Monday, September 22, 2014

Recruiting is Easier Online, Especially on Social Networks

This article was originally published in ContractingProfits.

Spreading your employee recruiting message is now significantly easier because you can use social networking tools to connect to a more desirable and broader labor pool.


According to the Pew Research Center, 65 percent of adult Internet users are members of, and regularly visit, social networking sites such as Facebook, Twitter and LinkedIn. These sites open your doors to higher quality applicants because your social network connections are the people who know your company best: your existing employees, customers and vendors. When they rebroadcast your job openings, they are implicitly recommending you as an employer. By building your social networking presence, you can collect a large following of “virtual recruiters.”


Read the full article here to learn more about recruiting employees online.

Tuesday, September 9, 2014

How Clarke Delivers: Five Trends Impacting the Cleaning Industry

In response to an article written last year for CleanLink News discussing their top five niche trends for the cleaning industry, we've adapted each category specifically for the cleaning equipment industry. Here is how Clarke delivers in each category, ordered the same as the original article:

1. Performance

As the article referenced above points out, “Products which combine their efficiency with innovative features have an advantage in this marketplace.” While this is true for a majority of industries, it is especially so for industries that are as intensely competitive as the cleaning industry.

That’s why, in 2008, Clarke pioneered the first orbital scrubbing technology in the industry: BOOST®. By rotating a rectangular pad in a quarter-inch circular motion at 2,250 RPM, BOOST uses Orbital Scrubbing Technology to clean more efficiently. Beyond the benefit of having a squared off cleaning pad that matches the square shape of most any building space’s walls, BOOST also improves cleaning power thanks to its ability to hit dirt and grime from every angle, rather than hitting it from the same angle repeatedly like most disc-based autoscrubbers do.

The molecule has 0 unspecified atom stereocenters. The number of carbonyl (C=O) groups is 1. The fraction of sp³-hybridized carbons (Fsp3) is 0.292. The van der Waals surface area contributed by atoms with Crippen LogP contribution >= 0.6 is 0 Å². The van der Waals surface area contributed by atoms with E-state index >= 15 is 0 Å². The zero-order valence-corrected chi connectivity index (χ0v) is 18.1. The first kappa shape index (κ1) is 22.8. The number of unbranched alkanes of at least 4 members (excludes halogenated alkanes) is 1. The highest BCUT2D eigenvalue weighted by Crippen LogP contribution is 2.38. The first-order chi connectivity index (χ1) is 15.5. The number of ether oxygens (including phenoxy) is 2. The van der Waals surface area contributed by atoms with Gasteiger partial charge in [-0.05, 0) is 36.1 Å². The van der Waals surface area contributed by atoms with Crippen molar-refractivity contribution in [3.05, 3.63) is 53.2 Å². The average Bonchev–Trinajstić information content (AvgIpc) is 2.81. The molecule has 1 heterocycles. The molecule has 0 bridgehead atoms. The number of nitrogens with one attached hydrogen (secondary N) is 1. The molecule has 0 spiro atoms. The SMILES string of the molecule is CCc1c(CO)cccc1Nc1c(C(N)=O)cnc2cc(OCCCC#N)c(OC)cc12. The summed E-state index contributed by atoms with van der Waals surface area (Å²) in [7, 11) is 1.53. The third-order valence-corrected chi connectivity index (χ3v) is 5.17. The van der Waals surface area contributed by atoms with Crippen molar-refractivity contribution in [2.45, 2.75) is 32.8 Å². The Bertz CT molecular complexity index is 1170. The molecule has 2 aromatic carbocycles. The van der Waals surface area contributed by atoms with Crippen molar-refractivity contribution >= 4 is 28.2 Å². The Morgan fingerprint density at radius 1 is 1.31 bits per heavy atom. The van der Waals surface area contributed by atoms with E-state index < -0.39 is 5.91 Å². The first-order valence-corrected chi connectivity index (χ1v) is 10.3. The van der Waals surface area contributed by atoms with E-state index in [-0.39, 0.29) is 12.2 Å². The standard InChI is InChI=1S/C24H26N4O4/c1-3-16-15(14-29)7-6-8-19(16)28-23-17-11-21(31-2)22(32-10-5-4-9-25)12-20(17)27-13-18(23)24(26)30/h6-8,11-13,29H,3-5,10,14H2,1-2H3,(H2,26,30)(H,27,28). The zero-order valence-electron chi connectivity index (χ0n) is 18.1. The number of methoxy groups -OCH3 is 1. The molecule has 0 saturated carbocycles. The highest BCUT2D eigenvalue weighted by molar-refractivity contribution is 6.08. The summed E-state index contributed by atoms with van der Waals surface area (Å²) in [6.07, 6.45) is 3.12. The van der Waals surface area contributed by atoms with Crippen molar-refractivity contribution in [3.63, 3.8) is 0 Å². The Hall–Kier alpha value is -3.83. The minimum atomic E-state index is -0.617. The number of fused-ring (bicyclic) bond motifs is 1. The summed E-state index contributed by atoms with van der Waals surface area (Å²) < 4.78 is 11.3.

2. Cost effectiveness

To meet the industry need for cost-effective equipment, Clarke is excited to introduce a number of new cleaning machines at the more affordable end of the pricing spectrum as of 2014. These new products will deliver the same high level Clarke cleaning power at a price point that is more competitive than ever.

3. Ease of use

In addition to these new 2014 Clarke products being more affordable, readers should take note that they are also among some of the simplest, most intuitive cleaning machines on the market. When Clarke facilitates equipment training schools for industry newcomers, “students” with little or no background in cleaning machine operation are encouraged to test each machine out for themselves. Those students often find the equipment extremely intuitive—from the user interface and handling to general storage and maintenance.



4. Environmental awareness

Clarke technologies like BOOST aren’t just in it for the powerful cleaning—they’re developed with an eco-friendly mindset. In the case of BOOST, operators can actually leverage it to remove floor finish without the use of costly, caustic floor chemicals. The Orbital Scrubbing motion removes floor finish with just a small amount of water applied to the floor, saving companies time and money while saving the environment from more waste.

5. Fragrances, aesthetics and packaging

While packaging may be less of a concern for most commercial cleaning equipment, Clarke does pay plenty of attention to aesthetics and smell.

For example, with the sleek, modern designs of Clarke equipment in their janitors’ closets, companies are better equipped to clean while conveying a sense of professionalism and high-tech efficiency. Sometimes replacing a mop and bucket of dirty water with a brand new Clarke autoscrubber is just the kind of face-lift a company needs to boost their professional appearance at every level of their operations.